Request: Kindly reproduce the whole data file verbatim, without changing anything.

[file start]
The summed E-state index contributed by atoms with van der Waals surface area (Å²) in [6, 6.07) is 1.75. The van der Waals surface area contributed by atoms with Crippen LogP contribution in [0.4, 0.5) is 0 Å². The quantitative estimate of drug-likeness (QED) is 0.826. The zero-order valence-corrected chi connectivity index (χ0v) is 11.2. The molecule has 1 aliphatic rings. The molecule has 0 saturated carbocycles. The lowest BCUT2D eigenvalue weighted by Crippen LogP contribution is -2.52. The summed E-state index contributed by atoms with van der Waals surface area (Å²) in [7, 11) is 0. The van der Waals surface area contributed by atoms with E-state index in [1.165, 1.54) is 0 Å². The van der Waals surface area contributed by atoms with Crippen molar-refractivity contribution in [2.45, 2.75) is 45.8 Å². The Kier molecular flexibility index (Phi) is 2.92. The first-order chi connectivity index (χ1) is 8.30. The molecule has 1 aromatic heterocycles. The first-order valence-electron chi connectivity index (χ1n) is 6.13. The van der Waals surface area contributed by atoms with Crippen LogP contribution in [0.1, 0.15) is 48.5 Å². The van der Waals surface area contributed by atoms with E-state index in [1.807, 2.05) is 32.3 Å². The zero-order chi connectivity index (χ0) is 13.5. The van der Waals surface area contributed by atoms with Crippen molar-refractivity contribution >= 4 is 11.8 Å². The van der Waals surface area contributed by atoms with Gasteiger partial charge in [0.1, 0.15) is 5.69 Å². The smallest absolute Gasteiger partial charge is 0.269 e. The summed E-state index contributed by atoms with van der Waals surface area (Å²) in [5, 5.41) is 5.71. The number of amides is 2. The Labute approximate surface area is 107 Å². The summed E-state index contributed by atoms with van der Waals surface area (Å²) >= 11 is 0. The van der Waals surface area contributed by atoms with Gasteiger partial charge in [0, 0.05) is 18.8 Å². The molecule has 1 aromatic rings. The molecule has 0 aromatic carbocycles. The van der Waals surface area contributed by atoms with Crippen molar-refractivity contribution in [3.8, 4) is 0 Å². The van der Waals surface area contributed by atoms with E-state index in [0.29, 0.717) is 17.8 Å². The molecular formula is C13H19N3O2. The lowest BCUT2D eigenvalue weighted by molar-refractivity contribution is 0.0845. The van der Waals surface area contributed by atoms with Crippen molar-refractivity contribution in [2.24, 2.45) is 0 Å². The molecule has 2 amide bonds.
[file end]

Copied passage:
The summed E-state index contributed by atoms with van der Waals surface area (Å²) in [6, 6.07) is 1.75. The van der Waals surface area contributed by atoms with Crippen LogP contribution in [0.4, 0.5) is 0 Å². The quantitative estimate of drug-likeness (QED) is 0.826. The zero-order valence-corrected chi connectivity index (χ0v) is 11.2. The molecule has 1 aliphatic rings. The molecule has 0 saturated carbocycles. The lowest BCUT2D eigenvalue weighted by Crippen LogP contribution is -2.52. The summed E-state index contributed by atoms with van der Waals surface area (Å²) in [7, 11) is 0. The van der Waals surface area contributed by atoms with E-state index in [1.165, 1.54) is 0 Å². The van der Waals surface area contributed by atoms with Crippen molar-refractivity contribution in [2.45, 2.75) is 45.8 Å². The Kier molecular flexibility index (Phi) is 2.92. The first-order chi connectivity index (χ1) is 8.30. The molecule has 1 aromatic heterocycles. The first-order valence-electron chi connectivity index (χ1n) is 6.13. The van der Waals surface area contributed by atoms with Crippen LogP contribution in [0.1, 0.15) is 48.5 Å². The van der Waals surface area contributed by atoms with E-state index in [1.807, 2.05) is 32.3 Å². The zero-order chi connectivity index (χ0) is 13.5. The van der Waals surface area contributed by atoms with Crippen molar-refractivity contribution >= 4 is 11.8 Å². The van der Waals surface area contributed by atoms with Gasteiger partial charge in [0.1, 0.15) is 5.69 Å². The smallest absolute Gasteiger partial charge is 0.269 e. The summed E-state index contributed by atoms with van der Waals surface area (Å²) in [5, 5.41) is 5.71. The number of amides is 2. The Labute approximate surface area is 107 Å². The summed E-state index contributed by atoms with van der Waals surface area (Å²) >= 11 is 0. The van der Waals surface area contributed by atoms with Gasteiger partial charge in [0, 0.05) is 18.8 Å². The molecule has 1 aromatic rings. The molecule has 0 aromatic carbocycles. The van der Waals surface area contributed by atoms with Crippen molar-refractivity contribution in [3.8, 4) is 0 Å². The van der Waals surface area contributed by atoms with E-state index in [0.29, 0.717) is 17.8 Å². The molecular formula is C13H19N3O2. The lowest BCUT2D eigenvalue weighted by molar-refractivity contribution is 0.0845. The van der Waals surface area contributed by atoms with Crippen molar-refractivity contribution in [2.24, 2.45) is 0 Å². The molecule has 2 amide bonds.